Like Roosevelt before him, Woodrow Wilson regarded himself as
the personal representative of the people. "No one but the
President," he said, "seems to be expected ... to look
out for the general interests of the country." He developed a
program of progressive reform and asserted international
leadership in building a new world order. In 1917 he proclaimed
American entrance into World War I a crusade to make the world
"safe for democracy."
Wilson had seen the frightfulness of war. He was born in
Virginia in 1856, the son of a Presbyterian minister who during
the Civil War was a pastor in Augusta, Georgia, and during
Reconstruction a professor in the charred city of Columbia, South
After graduation from Princeton (then the College of New
Jersey) and the University of Virginia Law School, Wilson earned
his doctorate at Johns Hopkins University and entered upon an
academic career. In 1885 he married Ellen Louise Axson.
Wilson advanced rapidly as a conservative young professor of
political science and became president of Princeton in 1902.
His growing national reputation led some conservative Democrats
to consider him Presidential timber. First they persuaded him to
run for Governor of New Jersey in 1910. In the campaign he
asserted his independence of the conservatives and of the machine
that had nominated him, endorsing a progressive platform, which he
pursued as governor.
He was nominated for President at the 1912 Democratic
Convention and campaigned on a program called the New Freedom,
which stressed individualism and states' rights. In the three-way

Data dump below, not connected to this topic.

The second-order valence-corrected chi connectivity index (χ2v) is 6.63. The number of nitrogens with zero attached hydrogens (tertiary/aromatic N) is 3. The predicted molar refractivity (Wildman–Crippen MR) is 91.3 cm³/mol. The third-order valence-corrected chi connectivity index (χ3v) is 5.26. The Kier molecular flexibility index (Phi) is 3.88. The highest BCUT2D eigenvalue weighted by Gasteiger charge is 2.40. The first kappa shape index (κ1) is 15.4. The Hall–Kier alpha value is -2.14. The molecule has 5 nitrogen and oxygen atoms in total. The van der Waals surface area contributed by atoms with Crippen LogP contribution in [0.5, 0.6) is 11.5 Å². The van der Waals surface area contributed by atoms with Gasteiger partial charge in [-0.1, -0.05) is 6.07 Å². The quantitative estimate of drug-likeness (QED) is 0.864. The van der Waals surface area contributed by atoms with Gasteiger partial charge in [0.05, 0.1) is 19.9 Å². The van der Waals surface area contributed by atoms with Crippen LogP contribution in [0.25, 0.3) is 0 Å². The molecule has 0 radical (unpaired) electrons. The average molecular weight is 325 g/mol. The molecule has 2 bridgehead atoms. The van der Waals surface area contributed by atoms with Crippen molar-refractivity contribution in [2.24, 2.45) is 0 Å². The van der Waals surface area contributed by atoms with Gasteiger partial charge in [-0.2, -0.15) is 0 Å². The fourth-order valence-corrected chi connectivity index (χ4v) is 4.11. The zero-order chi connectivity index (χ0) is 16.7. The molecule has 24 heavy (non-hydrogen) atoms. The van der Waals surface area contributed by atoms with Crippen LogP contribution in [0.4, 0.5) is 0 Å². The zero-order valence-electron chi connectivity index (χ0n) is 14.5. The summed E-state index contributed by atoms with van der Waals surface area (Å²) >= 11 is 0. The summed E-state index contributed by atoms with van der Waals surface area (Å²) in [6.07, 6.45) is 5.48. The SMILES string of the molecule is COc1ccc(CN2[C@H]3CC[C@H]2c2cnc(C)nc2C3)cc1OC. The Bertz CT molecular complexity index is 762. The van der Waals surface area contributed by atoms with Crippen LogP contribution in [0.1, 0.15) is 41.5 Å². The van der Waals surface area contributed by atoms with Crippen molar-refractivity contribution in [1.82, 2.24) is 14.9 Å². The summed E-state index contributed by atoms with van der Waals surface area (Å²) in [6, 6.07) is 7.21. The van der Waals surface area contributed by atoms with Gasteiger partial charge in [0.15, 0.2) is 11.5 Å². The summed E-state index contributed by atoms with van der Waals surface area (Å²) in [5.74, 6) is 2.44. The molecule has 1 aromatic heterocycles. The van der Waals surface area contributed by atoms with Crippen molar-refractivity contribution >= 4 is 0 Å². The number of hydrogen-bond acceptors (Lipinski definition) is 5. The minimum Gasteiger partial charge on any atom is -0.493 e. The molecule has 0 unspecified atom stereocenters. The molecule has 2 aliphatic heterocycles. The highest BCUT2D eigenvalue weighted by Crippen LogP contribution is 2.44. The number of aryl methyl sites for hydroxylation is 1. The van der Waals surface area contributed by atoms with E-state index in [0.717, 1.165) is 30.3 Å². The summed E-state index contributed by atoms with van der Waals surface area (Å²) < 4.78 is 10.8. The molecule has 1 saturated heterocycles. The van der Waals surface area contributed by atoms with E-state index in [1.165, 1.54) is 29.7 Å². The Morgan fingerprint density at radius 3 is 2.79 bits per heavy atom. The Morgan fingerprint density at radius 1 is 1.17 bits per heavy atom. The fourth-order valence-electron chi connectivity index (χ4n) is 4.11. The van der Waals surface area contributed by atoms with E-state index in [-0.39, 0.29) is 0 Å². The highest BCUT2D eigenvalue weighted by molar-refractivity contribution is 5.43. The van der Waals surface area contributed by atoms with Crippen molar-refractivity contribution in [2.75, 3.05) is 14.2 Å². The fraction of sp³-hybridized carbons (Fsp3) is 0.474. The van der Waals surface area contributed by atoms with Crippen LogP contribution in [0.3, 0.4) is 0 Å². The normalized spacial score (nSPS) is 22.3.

election he received only 42 percent of the popular vote but an
overwhelming electoral vote.
Wilson maneuvered through Congress three major pieces of
legislation. The first was a lower tariff, the Underwood Act;
attached to the measure was a graduated Federal income tax. The
passage of the Federal Reserve Act provided the Nation with the
more elastic money supply it badly needed. In 1914 antitrust
legislation established a Federal Trade Commission to prohibit
unfair business practices.
Another burst of legislation followed in 1916. One new law
prohibited child labor; another limited railroad workers to an
eight-hour day. By virtue of this legislation and the slogan
"he kept us out of war," Wilson narrowly won
But after the election Wilson concluded that America could not
remain neutral in the World War. On April 2,1917, he asked
Congress for a declaration of war on Germany.
Massive American effort slowly tipped the balance in favor of
the Allies. Wilson went before Congress in January 1918, to
enunciate American war aims--the Fourteen Points, the last of
which would establish "A general association of
nations...affording mutual guarantees of political independence
and territorial integrity to great and small states alike."
After the Germans signed the Armistice in November 1918, Wilson
went to Paris to try to build an enduring peace. He later
presented to the Senate the Versailles Treaty, containing the
Covenant of the League of Nations, and asked, "Dare we reject
it and break the heart of the world?"
But the election of 1918 had shifted the balance in Congress to
the Republicans. By seven votes the Versailles Treaty failed in
The President, against the warnings of his doctors, had made a
national tour to mobilize public sentiment for the treaty.
Exhausted, he suffered a stroke and nearly died. Tenderly nursed
by his second wife, Edith Bolling Galt, he lived until 1924.